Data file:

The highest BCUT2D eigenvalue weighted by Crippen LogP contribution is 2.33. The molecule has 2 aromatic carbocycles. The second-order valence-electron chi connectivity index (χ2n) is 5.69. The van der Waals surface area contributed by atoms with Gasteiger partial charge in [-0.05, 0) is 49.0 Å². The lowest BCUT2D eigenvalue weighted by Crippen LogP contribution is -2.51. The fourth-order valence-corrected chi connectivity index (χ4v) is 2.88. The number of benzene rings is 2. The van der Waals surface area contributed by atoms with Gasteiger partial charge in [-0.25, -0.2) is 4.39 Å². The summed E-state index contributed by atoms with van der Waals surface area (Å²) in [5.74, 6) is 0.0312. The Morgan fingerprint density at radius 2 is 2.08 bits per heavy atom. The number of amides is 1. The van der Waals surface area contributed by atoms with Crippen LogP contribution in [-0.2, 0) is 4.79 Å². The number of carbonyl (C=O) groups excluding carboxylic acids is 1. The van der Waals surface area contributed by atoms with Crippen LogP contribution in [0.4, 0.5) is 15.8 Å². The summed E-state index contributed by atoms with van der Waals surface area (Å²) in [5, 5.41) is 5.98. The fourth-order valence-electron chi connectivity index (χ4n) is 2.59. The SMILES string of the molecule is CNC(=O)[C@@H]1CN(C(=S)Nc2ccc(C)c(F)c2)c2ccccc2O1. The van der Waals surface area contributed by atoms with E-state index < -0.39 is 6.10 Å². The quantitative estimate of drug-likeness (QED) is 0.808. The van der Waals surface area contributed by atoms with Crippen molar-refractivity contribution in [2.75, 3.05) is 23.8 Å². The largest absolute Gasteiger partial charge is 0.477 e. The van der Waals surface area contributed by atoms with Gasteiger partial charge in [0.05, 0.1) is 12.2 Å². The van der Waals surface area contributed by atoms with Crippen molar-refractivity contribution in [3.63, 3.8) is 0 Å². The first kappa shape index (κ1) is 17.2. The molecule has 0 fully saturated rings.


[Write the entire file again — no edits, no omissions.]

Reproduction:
The highest BCUT2D eigenvalue weighted by Crippen LogP contribution is 2.33. The molecule has 2 aromatic carbocycles. The second-order valence-electron chi connectivity index (χ2n) is 5.69. The van der Waals surface area contributed by atoms with Gasteiger partial charge in [-0.05, 0) is 49.0 Å². The lowest BCUT2D eigenvalue weighted by Crippen LogP contribution is -2.51. The fourth-order valence-corrected chi connectivity index (χ4v) is 2.88. The number of benzene rings is 2. The van der Waals surface area contributed by atoms with Gasteiger partial charge in [-0.25, -0.2) is 4.39 Å². The summed E-state index contributed by atoms with van der Waals surface area (Å²) in [5.74, 6) is 0.0312. The Morgan fingerprint density at radius 2 is 2.08 bits per heavy atom. The number of amides is 1. The van der Waals surface area contributed by atoms with Crippen LogP contribution in [-0.2, 0) is 4.79 Å². The number of carbonyl (C=O) groups excluding carboxylic acids is 1. The van der Waals surface area contributed by atoms with Crippen LogP contribution in [0.4, 0.5) is 15.8 Å². The summed E-state index contributed by atoms with van der Waals surface area (Å²) in [5, 5.41) is 5.98. The fourth-order valence-electron chi connectivity index (χ4n) is 2.59. The SMILES string of the molecule is CNC(=O)[C@@H]1CN(C(=S)Nc2ccc(C)c(F)c2)c2ccccc2O1. The van der Waals surface area contributed by atoms with E-state index < -0.39 is 6.10 Å². The quantitative estimate of drug-likeness (QED) is 0.808. The van der Waals surface area contributed by atoms with Crippen molar-refractivity contribution in [2.75, 3.05) is 23.8 Å². The largest absolute Gasteiger partial charge is 0.477 e. The van der Waals surface area contributed by atoms with Gasteiger partial charge in [0.05, 0.1) is 12.2 Å². The van der Waals surface area contributed by atoms with Crippen molar-refractivity contribution in [3.63, 3.8) is 0 Å². The first kappa shape index (κ1) is 17.2. The molecule has 0 fully saturated rings.